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seasonal activities

Three Seasonal Activities to Help Foster Your Toddler’s Creative Skills

The holiday season is a wonderful time for families to join together and provides many opportunities to engage your children in the festivities happening around them.

Spending a lot of time at home together? Holiday-themed art projects can help pass the time and spark creativity. This week we’re offering a handful of fun, free, creative activities that provide opportunities for the whole family to engage in conversations that build vocabularies and early math thinking.

Finger paint wrapping paper

  • Items you’ll need brown construction paper or newspaper, paints, a paintbrush or crayons.
  • Instructions: Cut the brown paper to the right size for gift wrapping. Pour out different colored paints onto some cardboard or into an old plastic container. Use fingers and paintbrushes to decorate the paper. Allow the paper to dry and use as festive and unique wrapping paper.
  • Ask your child to tell you a story about what they’ve painted: What did you make? Why did you choose that color? How does the paint feel? How many colors did we use?

Collage greetings cards

  • Items you’ll need construction paper, different colored card for mounting, glue, and decorations for your cards. You can use tissue paper, glitter, cotton balls, sequins, string, colored paper, or paint.
  • Instructions: tape a small rectangle of brown paper onto a sheet of scratch paper. Put out the glue, paints, crayons, and other materials for your child to experiment with. When he has finished, allow the paper to dry, mount onto cardboard, and send as greetings cards to family and friends.
  • Ask your child to describe the card: What is your favorite part? Which item is the biggest? How many items did you use? How will people feel when they get the card?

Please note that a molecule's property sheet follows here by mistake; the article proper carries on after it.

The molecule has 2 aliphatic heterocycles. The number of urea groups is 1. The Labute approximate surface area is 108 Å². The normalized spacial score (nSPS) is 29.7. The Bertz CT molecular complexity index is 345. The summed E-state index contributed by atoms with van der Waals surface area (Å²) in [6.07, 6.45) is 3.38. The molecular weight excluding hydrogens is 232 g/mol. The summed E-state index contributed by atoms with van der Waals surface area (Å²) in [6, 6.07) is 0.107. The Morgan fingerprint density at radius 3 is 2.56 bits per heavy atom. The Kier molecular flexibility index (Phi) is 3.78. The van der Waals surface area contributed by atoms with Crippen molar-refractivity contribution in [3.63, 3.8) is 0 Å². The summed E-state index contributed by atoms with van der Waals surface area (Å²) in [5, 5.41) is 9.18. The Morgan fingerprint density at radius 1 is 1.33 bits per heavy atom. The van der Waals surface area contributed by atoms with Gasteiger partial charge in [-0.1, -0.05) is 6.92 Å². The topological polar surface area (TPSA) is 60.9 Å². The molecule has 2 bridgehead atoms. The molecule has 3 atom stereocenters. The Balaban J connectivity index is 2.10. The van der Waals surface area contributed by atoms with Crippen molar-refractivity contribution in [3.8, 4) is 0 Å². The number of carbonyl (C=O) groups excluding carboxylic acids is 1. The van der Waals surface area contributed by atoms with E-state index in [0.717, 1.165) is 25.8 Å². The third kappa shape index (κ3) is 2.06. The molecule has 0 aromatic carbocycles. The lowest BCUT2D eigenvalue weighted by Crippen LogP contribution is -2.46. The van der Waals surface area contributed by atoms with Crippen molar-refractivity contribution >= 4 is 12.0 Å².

Festive playdough

  • Items you’ll need: 4 cups of flour, 1 cup of warm water, 2 tbsp canola oil, 1 ½ cups salt, different colors of food coloring, 4 small bowls and one large bowl
  • Instructions: Divide water into 4 bowls (¼ cup in each), add ½ tbsp of canola oil and a few drops of food coloring to each bowl. In a separate bowl mix 4 cups of flour and 1 ½ cups of salt. Stir 1 cup of the dry ingredients into each bowl of water. Let your child help you pour and measure the different ingredients. Describe to your child the amounts you are using. Add a pinch of glitter for festive sparkle. Knead until smooth. No cooking necessary!
  • Ask your child to squeeze, roll and mold the play dough. Can she flatten it out into a pancake? Make a ball? Roll it into “worm” shapes? Ask her how it feels. How many shapes can she make? What happens when she mixes two colors of the playdough together?

Tip of the Week

lets talk about art

Exploring and creating art can be a fun way to boost children’s early brain and language development. It provides children with opportunities to be imaginative and creative and engages their brains on many different levels.  Art time supports hand-eye coordination, creativity, and visual learning, among other developmental skills. It can also be a helpful way for children to express their feelings.

Provide age-appropriate materials like paper, crayons, markers, paint, or clay to encourage your child to draw and create art. Ask your child specific questions about her artwork and share back-and-forth conversations about what she’s creating. You can ask, “Can you tell me about what you’re drawing? What colors are you using?” Try to focus your conversation on her process of creating the artwork rather than the final product. By talking about art, you are supporting your little one’s development and laying the foundation for a lifetime of creativity!

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